OTTAWA — Canada’s top court says an Edmonton man shouldn’t have been able to tell a jury that he was in a “friends-with-benefits” relationship with an alleged sexual assault victim.
Patrick John Goldfinch was charged in 2014 with assaulting a woman he once lived with, but was acquitted by a jury.
A complainant’s sexual history can’t ordinarily be used as evidence unless it’s directly relevant to the charge.
R. v. Goldfinch – A jury shouldn’t have heard that an accused person and a complainant in a sexual assault case were “friends with benefits,” the Supreme Court has ruled: https://t.co/Heag9XWUfO #criminallaw #cdnlaw pic.twitter.com/QxbMEdWxpQ
— Supreme Court of Canada (@SCC_eng) June 28, 2019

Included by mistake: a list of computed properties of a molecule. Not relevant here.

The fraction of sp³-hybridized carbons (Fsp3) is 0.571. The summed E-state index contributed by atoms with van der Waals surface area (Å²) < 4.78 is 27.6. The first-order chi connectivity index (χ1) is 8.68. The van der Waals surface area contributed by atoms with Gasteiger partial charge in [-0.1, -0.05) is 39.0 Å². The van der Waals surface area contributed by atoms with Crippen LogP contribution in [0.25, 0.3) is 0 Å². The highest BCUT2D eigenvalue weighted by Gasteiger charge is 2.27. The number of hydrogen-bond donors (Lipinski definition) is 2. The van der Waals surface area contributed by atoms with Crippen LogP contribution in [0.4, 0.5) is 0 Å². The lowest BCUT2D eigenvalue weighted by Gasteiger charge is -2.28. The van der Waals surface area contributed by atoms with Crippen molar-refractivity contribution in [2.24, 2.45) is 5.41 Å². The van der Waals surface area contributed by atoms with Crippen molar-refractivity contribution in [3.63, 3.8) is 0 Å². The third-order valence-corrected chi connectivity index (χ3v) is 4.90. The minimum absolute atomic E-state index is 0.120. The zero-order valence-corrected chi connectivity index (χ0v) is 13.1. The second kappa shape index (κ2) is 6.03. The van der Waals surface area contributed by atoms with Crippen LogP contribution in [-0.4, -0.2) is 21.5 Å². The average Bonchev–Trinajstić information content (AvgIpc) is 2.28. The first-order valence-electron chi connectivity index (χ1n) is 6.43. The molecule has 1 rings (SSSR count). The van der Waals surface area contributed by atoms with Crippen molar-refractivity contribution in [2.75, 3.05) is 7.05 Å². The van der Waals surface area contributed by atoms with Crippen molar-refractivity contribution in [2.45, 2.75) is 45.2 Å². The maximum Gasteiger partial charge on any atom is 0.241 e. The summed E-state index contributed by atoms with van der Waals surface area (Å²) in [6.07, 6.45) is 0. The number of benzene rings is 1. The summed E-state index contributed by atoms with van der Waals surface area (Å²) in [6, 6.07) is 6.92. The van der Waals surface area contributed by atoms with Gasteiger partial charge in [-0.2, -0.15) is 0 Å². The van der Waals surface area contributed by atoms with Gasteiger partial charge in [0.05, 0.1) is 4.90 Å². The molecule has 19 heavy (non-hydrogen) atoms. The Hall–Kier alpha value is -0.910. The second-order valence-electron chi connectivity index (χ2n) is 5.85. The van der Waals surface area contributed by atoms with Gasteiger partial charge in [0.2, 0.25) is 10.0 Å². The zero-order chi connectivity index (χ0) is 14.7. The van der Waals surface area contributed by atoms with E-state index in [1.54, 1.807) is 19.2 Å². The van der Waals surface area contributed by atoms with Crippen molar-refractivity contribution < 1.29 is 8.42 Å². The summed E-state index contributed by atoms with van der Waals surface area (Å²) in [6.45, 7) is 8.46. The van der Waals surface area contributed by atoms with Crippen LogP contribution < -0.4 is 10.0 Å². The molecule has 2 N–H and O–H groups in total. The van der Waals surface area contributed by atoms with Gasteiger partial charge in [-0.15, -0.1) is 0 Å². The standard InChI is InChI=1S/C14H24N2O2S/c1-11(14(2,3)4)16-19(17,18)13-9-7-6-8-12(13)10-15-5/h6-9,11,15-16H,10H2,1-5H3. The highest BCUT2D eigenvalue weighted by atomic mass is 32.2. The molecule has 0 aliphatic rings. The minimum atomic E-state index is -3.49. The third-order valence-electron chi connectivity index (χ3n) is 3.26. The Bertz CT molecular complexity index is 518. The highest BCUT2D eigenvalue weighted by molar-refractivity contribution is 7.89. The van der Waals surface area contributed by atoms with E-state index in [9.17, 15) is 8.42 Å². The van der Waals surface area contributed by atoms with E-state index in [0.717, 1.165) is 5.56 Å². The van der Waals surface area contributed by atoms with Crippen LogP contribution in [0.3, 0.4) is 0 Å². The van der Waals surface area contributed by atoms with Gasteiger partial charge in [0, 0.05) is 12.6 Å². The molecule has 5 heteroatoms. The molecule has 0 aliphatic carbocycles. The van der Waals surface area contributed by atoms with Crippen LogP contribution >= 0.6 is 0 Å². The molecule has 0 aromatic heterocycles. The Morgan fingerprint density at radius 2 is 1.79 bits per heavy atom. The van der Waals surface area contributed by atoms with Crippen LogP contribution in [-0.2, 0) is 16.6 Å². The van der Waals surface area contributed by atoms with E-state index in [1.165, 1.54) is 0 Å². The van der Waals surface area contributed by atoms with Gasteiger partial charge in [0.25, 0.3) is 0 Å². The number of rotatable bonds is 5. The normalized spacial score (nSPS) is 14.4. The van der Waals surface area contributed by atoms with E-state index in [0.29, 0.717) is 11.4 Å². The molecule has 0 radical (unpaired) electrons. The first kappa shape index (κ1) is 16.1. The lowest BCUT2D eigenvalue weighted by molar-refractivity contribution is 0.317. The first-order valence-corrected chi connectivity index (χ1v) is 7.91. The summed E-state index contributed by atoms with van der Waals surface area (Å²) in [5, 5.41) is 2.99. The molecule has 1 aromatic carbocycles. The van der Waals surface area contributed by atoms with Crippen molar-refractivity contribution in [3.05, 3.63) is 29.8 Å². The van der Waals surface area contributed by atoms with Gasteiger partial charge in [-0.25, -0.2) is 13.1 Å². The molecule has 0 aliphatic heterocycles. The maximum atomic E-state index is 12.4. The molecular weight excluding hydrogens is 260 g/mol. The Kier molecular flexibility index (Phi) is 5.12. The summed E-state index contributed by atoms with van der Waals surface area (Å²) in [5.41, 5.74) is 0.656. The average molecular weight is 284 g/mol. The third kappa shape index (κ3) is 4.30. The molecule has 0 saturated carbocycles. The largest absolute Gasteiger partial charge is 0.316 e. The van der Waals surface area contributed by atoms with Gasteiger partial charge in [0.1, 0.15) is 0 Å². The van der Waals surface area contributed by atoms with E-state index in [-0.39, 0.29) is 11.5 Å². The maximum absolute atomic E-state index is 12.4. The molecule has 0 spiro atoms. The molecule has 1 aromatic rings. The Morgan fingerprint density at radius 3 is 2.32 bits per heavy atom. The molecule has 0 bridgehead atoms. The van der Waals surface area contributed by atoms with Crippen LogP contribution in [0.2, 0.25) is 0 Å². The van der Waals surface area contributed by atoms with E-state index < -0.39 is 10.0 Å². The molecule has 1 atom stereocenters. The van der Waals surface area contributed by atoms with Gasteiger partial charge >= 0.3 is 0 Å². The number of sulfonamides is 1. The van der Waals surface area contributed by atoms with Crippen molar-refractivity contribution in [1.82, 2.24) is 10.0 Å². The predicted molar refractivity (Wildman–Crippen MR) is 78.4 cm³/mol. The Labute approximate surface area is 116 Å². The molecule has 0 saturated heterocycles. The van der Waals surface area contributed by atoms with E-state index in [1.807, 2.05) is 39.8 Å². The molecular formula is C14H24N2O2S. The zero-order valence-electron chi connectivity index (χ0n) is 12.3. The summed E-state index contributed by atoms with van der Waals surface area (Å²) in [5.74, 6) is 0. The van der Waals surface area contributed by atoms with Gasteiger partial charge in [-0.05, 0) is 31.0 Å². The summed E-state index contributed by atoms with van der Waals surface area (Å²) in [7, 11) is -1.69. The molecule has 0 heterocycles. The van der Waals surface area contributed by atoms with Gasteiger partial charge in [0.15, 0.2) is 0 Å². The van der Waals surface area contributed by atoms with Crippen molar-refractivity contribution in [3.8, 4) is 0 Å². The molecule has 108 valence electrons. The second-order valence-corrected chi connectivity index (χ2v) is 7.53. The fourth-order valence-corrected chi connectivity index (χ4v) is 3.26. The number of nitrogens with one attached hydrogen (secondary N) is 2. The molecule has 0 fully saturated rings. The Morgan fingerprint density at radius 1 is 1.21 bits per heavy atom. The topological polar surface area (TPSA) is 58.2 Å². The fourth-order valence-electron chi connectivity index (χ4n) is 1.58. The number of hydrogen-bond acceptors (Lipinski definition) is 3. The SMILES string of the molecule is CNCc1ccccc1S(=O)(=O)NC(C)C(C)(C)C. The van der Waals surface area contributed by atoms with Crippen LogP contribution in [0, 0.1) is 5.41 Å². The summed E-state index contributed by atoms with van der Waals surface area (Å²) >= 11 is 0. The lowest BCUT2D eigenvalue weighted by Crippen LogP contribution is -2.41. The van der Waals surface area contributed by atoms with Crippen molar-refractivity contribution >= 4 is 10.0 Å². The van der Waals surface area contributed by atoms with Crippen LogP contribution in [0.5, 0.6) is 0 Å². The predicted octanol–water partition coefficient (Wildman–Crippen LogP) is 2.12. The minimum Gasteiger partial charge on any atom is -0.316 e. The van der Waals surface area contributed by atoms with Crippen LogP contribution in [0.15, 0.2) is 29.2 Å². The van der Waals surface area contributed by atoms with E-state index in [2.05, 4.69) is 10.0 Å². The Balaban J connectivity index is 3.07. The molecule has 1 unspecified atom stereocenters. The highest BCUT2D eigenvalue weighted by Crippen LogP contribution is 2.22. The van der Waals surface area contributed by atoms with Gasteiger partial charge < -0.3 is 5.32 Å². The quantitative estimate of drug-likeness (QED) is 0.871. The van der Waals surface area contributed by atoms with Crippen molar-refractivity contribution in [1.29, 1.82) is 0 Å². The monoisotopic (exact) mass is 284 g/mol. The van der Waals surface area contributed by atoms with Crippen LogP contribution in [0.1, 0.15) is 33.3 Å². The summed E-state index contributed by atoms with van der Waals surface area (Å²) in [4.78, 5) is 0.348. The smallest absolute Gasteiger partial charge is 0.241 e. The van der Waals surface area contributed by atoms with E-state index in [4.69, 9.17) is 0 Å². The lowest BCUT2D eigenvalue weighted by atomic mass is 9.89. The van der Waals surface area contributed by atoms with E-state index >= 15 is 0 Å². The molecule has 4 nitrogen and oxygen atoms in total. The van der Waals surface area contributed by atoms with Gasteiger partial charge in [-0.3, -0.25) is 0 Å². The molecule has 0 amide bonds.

The trial judge allowed the information over concerns that jurors would have thought the relationship was platonic — a decision that the majority of the Alberta Court of Appeal disagreed with and ordered a new trial.
The Supreme Court of Canada agrees with the Alberta Court of Appeal, and is ordering a new trial.
In a 6-1 ruling this morning, the court says the evidence was only used to suggest that the alleged victim was likely to consent to sex with Goldfinch because she had consented in the past, which isn’t allowed under the “rape-shield” law.
The Canadian Press